On the basis of these allegations, Frenzel seeks to represent a national class defined as all persons who purchased any of the three generations of Jawbone UP for personal use, excluding those who purchased the product for resale. Compl. ¶ 44.


Frenzel asserts six causes of action in the complaint: (i) violations of California's Consumer Legal Remedies Act (" CLRA" ), Cal. Civ. Code § 1750, et seq.; (ii) violations of California's Unfair Competition Law (" UCL" ), Cal. Bus. & Prof. Code § 17200, et seq.; (iii) violations of California's False Advertising Law (" FAL" ), Cal. Bus. & Prof. Code § 17500, et seq.; (iv) breach of express warranty; (v) breach of the implied warranty of merchantability; and (vi) breach of the implied warranty of fitness for a particular purpose. Compl. ¶ ¶ 50-99. Frenzel seeks an order certifying a national class, compensatory and punitive damages, and injunctive relief. Compl. at 34. Jawbone filed this motion on September 29, 2014, Dkt. No. 13, and I heard argument from the parties on December 17, 2014.



A motion to dismiss for failure to state a claim under Federal Rule of Civil Procedure 12(b)(6) tests the legal sufficiency of a complaint. Navarro v. Block, 250 F.3d 729, 732 (9th Cir. 2001). A complaint " must contain sufficient factual matter, accepted as true, to state a claim to relief that is plausible on its face." Ashcroft v. Iqbal, 556 U.S. 662, 678, 129 S.Ct. 1937, 173 L.Ed.2d 868 (2009) (internal quotation marks omitted). A claim is facially plausible when it " allows the court to draw the reasonable inference that the defendant is liable for the misconduct alleged." Id. In considering whether the complaint is sufficient to state a claim, the court accepts as true all factual allegations contained in the complaint. Id. However, the court need not accept as true " allegations that contradict matters properly subject to judicial notice." In re Gilead Scis. Sec. Litig., 536 F.3d 1049, 1055 (9th Cir. 2008) (internal quotation marks omitted). " Nor is the court required to accept as true allegations that are merely conclusory, unwarranted deductions of fact, or unreasonable inferences." Id. " [I]t is within [the court's] wheelhouse to reject, as implausible, allegations that are too speculative to warrant further factual development." Dahlia v. Rodriguez, 735 F.3d 1060, 1076 (9th Cir. 2013).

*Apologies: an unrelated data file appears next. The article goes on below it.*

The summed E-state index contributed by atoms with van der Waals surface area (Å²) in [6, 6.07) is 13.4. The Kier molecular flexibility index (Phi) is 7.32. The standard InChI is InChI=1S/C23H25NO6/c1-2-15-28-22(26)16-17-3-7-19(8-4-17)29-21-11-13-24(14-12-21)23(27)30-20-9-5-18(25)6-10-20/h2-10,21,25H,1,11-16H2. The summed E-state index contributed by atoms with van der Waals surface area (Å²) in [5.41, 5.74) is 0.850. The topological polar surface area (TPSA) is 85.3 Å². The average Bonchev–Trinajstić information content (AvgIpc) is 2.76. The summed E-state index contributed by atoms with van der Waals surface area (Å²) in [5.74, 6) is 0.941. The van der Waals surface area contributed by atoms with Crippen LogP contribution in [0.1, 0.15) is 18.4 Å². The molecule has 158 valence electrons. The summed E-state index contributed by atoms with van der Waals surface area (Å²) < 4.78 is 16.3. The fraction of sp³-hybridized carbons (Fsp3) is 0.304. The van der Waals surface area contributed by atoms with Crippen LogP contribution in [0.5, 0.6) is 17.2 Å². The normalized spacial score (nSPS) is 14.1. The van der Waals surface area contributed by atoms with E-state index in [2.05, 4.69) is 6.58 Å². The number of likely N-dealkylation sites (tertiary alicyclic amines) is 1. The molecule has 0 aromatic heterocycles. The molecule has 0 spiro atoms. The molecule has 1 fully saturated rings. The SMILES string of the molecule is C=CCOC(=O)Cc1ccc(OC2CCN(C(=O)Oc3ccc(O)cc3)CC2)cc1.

Claims sounding in fraud or mistake are subject to the heightened pleading standard of Federal Rule of Civil Procedure 9(b), which requires that such claims " state with particularity the circumstances constituting fraud or mistake." Fed.R.Civ.P. 9(b). To satisfy this standard, a plaintiff must identify " the time, place, and content of [the] alleged misrepresentation[s]," as well as the " circumstances indicating falseness" or " manner in which the representations at issue were false and misleading." In re GlenFed, Inc.